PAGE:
On the 25th May 2018 the EU introduced a unified regulation to deal with the protection of data. This regulation is known as the General Data Protection Regulation ("GDPR").

For Australian purposes, it is important to understand the GDPR is intended to have extra territorial application. In other words, the EU intend the law to apply to businesses outside the EU.

The reason is obvious. While the GDPR aims at protecting the personal data of those living in the EU, in this modern age, that information may be collected and used by businesses anywhere in the world. The business may, but need not, have a physical presence in the EU.

In many ways this is okay for Australian companies. Although the language is different, the underlying principles of the GDPR are very much the same as set out in the Privacy Act and the Australian Privacy Principles.

For example, In Australia, it is likely that businesses would be familiar with our concepts of collecting, using and disclosing personal information under the Australian Privacy Laws. Under the GDPR, however, all these concepts are collectively referred to as 'Processing'.

In saying that, there are some addition rights that are created under the GDPR that are not mirrored in Australian Law. This includes that:

  1. Individuals have the right to stop a business from Processing (collect, use, disclose) their data in certain circumstances
  2. Individuals can object to their data being used for statistical or research purposes (however, there are exceptions to this)
  3. Individuals can require human intervention if, as result of an automated profiling or processing system, they are bound to a legal requirement (although we have a similar right under the Electronic Transactions Act)
  4. Individuals can request that their personal data be transferred to another person in machine readable form
  5. Individuals have the right to be forgotten (although the obligation to de-identify comes close)

Another key difference relates to mandatory breach reporting. In Australia you have 30 days to investigate and determine if a breach is a serious breach and therefore needs to be reported. Under the GDPR, however, there is only 72 hours to report unless it is "unlikely to result in a risk to the rights and freedoms of natural persons"

Having considered these differences, a preliminary question of all Australian Businesses is "does the GDPR actually apply to my business"?

Article 3 of the GDPR affirms that the law applies to the processing of personal data of individuals either in the EU by a controller or processor, or not in the EU but only where:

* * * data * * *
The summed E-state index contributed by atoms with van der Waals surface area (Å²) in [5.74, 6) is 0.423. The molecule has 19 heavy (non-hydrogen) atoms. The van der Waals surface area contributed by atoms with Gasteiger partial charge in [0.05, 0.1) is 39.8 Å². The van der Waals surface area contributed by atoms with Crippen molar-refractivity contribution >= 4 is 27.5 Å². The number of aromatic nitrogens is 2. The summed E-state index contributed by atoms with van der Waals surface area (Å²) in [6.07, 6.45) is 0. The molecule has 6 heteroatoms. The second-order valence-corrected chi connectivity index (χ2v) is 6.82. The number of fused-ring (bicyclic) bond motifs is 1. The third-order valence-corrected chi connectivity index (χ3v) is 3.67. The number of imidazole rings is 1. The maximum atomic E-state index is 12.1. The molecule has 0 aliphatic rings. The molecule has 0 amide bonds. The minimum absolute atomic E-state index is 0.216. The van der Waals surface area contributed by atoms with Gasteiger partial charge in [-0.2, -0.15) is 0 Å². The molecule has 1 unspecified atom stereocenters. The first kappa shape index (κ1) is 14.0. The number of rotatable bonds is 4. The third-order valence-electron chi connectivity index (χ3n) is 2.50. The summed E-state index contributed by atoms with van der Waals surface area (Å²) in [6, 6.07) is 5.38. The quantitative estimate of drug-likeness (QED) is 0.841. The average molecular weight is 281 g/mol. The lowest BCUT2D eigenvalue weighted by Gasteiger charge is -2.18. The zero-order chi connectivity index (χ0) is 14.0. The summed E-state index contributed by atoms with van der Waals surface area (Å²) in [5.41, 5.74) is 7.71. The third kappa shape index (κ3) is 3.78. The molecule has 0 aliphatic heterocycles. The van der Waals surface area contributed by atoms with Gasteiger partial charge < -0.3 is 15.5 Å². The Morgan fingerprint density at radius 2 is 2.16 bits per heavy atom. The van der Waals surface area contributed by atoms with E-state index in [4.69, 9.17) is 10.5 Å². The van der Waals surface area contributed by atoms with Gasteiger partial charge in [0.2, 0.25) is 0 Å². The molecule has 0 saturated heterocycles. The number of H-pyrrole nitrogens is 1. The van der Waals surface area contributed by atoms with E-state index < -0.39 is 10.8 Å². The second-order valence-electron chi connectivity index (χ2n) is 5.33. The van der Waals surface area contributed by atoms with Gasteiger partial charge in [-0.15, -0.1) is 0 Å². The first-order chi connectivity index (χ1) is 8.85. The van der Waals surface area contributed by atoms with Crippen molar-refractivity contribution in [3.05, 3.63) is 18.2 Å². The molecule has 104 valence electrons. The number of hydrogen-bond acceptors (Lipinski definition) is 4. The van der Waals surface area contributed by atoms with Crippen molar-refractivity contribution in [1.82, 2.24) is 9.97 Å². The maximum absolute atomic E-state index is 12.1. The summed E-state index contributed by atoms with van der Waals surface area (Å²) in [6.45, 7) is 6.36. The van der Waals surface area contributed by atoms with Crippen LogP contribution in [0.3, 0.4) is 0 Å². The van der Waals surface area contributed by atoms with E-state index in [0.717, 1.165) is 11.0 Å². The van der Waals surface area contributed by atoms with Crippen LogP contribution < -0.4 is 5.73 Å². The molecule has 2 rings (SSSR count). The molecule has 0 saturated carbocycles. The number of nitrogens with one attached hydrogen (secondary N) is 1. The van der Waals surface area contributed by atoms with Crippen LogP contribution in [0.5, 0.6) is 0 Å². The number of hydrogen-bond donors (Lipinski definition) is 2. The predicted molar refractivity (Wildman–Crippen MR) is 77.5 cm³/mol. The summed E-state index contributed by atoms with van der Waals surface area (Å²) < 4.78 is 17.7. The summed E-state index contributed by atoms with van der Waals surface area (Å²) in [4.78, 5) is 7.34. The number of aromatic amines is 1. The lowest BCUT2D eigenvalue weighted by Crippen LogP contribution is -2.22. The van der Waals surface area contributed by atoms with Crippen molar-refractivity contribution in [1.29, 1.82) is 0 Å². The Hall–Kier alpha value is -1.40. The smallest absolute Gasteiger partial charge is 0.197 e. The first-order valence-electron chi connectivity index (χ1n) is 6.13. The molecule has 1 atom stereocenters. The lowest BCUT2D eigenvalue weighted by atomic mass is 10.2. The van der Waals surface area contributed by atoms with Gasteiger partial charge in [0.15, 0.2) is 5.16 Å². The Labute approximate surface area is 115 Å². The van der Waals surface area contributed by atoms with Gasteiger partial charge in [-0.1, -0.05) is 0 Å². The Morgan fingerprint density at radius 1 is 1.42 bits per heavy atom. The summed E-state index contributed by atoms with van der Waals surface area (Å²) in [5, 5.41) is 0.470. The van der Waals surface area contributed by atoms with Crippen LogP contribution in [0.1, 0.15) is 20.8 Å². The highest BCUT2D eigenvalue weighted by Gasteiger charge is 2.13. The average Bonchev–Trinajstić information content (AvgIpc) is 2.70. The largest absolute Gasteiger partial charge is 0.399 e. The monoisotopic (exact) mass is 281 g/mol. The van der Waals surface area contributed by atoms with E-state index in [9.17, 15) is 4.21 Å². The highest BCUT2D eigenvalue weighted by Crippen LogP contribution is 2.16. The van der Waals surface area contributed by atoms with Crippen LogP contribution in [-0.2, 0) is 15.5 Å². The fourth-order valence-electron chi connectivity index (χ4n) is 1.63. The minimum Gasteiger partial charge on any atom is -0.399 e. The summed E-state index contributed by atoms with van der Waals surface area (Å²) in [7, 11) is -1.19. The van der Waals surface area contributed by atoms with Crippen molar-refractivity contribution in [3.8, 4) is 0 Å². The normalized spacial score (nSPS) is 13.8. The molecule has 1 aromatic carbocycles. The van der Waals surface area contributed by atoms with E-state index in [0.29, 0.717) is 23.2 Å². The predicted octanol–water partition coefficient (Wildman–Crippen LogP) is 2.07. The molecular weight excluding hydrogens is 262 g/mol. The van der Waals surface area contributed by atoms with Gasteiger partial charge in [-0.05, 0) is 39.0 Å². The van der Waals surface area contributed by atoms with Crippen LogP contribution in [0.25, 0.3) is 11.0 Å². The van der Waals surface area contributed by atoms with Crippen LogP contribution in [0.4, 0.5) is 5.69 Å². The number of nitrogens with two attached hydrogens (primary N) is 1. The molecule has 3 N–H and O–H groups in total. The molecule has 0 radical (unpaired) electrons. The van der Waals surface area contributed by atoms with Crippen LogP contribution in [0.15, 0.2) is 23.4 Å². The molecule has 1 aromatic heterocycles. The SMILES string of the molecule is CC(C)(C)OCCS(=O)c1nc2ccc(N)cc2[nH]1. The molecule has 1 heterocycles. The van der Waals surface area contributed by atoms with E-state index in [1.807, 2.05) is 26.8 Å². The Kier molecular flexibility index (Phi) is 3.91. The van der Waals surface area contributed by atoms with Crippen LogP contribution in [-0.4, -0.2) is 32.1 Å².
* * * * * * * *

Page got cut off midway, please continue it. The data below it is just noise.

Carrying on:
• you have an office in the EU; or
  • Where the processing activities are related to:
    • Offering good or services to individual in the EU
    • Monitoring the behaviour of individual in the EU (where that behaviour take place in the EU)

The observations of the Australian Office of the Information Commission is that, to be considered a business that offers goods and services in the EU for the purposes of the GDPR, businesses need to do more than merely have an Australian website available for viewing in the EU. The connection needs to be direct. Rather, if you are an Australian company whose website targets EU customers for example, by having foreign language parts of your site, or enabling payment in Euro's, or by referring to clients or customers from the EU as part of your marketing, then the GDPR will likely apply to you. If, however, you only occasionally collect data from those in the EU or get a customer from the EU, that in itself would not seem to mean that the GDPR would automatically apply to you.

For Australian companies who do find themselves covered by the GDPR, it is imperative that they formally appoint a representative of the company in the EU to deal with any privacy issues that arise. However, this appointment does not apply to "the processing [of data]which is occasional, and which does not include, on a large scale, processing of special categories of data". Special categories are set out in Article 9 and include information about race, political opinions, religion, health, trade union membership, ethnicity, genetic data, sex, sexual orientation or biometric data.

For most Australian businesses it will not be hard to become GDPR complaint – if you comply with the Australian Laws you have complied with the bulk of the laws under the GDPR.

It is clear, however, that many businesses are insisting that Australian business declare that they are "GDPR compliant" and hence small changes to your Privacy Policy, or a short addendum to it, may be appropriate.

The content of this article is intended to provide a general guide to the subject matter. Specialist advice should be sought about your specific circumstances.